How We Know What We Know about Our Changing Climate: Scientists and Kids Explore Global Warmingby Lynne Cherry, Gary Braasch
This highly-acclaimed climate change education title, winner of twelve book awards, is now available in paperback! When the weather changes daily, how do we really know that Earth's climate is changing? Here is the science behind the headlines - evidence from flowers, butterflies, birds, frogs, trees, glaciers and much more, gathered by scientists from all over the… See more details below
This highly-acclaimed climate change education title, winner of twelve book awards, is now available in paperback! When the weather changes daily, how do we really know that Earth's climate is changing? Here is the science behind the headlines - evidence from flowers, butterflies, birds, frogs, trees, glaciers and much more, gathered by scientists from all over the world, sometimes with assistance from young ""citizen-scientists."" And here is what young people, and their families and teachers, can do to learn about climate change and take action. Climate change is a critical and timely topic of deep concern, here told in an age-appropriate manner, with clarity and hope. Kids can make a difference!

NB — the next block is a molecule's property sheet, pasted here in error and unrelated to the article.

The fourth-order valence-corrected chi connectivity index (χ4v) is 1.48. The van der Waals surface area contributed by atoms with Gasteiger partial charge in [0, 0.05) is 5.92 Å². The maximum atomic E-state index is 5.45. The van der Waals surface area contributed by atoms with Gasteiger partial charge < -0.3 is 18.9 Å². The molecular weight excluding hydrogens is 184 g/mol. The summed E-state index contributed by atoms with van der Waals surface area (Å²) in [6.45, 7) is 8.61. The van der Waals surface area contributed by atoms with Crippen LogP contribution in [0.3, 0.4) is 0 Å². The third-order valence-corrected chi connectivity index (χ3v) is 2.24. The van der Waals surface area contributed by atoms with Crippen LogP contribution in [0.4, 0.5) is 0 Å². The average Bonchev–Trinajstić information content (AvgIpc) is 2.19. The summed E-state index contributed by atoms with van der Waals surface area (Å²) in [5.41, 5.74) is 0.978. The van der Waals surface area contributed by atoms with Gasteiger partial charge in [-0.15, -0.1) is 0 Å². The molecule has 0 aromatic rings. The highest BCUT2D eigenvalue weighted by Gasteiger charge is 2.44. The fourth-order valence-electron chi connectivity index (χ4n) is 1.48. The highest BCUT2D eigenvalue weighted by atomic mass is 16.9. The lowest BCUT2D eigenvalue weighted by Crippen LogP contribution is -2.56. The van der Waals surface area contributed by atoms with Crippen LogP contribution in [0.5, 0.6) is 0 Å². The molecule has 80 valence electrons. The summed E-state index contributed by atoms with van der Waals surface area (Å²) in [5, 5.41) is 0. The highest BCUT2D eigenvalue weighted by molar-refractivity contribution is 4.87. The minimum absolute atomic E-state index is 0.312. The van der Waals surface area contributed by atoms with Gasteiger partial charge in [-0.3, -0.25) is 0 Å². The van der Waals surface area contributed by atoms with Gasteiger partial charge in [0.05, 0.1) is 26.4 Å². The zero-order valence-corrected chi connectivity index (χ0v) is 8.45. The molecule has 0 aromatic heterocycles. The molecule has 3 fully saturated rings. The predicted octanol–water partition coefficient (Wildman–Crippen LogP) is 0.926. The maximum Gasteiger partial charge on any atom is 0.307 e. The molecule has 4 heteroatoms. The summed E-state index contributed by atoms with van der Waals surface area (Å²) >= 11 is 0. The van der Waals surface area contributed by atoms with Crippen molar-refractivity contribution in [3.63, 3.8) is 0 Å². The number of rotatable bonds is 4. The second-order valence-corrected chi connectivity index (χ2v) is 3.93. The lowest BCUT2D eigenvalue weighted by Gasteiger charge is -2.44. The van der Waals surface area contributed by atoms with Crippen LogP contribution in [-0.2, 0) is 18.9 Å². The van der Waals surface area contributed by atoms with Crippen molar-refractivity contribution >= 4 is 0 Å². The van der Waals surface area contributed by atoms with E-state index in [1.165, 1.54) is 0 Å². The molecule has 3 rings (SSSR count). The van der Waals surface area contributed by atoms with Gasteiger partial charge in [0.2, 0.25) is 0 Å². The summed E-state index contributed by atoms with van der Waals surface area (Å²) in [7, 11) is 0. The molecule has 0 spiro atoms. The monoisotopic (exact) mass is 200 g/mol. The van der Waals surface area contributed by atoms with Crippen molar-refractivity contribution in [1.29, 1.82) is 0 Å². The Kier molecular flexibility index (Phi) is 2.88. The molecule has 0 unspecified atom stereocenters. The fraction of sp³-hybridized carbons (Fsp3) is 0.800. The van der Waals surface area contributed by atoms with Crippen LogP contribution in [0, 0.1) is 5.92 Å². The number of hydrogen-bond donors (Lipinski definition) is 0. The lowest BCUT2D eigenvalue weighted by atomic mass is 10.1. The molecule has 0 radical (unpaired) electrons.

This book combines the talents of two uniquely qualified authors: Lynne Cherry, the leading children's environmental writer/illustrator and author of The Great Kapok Tree, and Gary Braasch, award-winning photojournalist and author of Earth Under Fire: How Global Warming is Changing the World.
Gr 4-8- Cherry and Braasch introduce readers to scientists around the world whose research contributes to an understanding of the causes and consequences of global warming. They also describe the work of citizen scientists, including children, whose observations contribute to knowledge about important changes that are occurring. Studies range from documenting bloom dates of trees and flowers to extracting mud cores from the ocean floor. Small color photographs show the fieldwork and experiments of scientists and students. Even though many findings indicate a grim outlook for plant and animal life, including humans, if the current trends continue, the authors consistently note ways in which students can have a positive impact by making personal choices and influencing public policy. A concluding spread identifies the more than 40 scientists mentioned in the text. The book's wide-ranging exploration of scientific studies and the encouragement to people of every age to become citizen scientists and active participants for change make this a valuable purchase.-Kathy Piehl, Minnesota State University, Mankato
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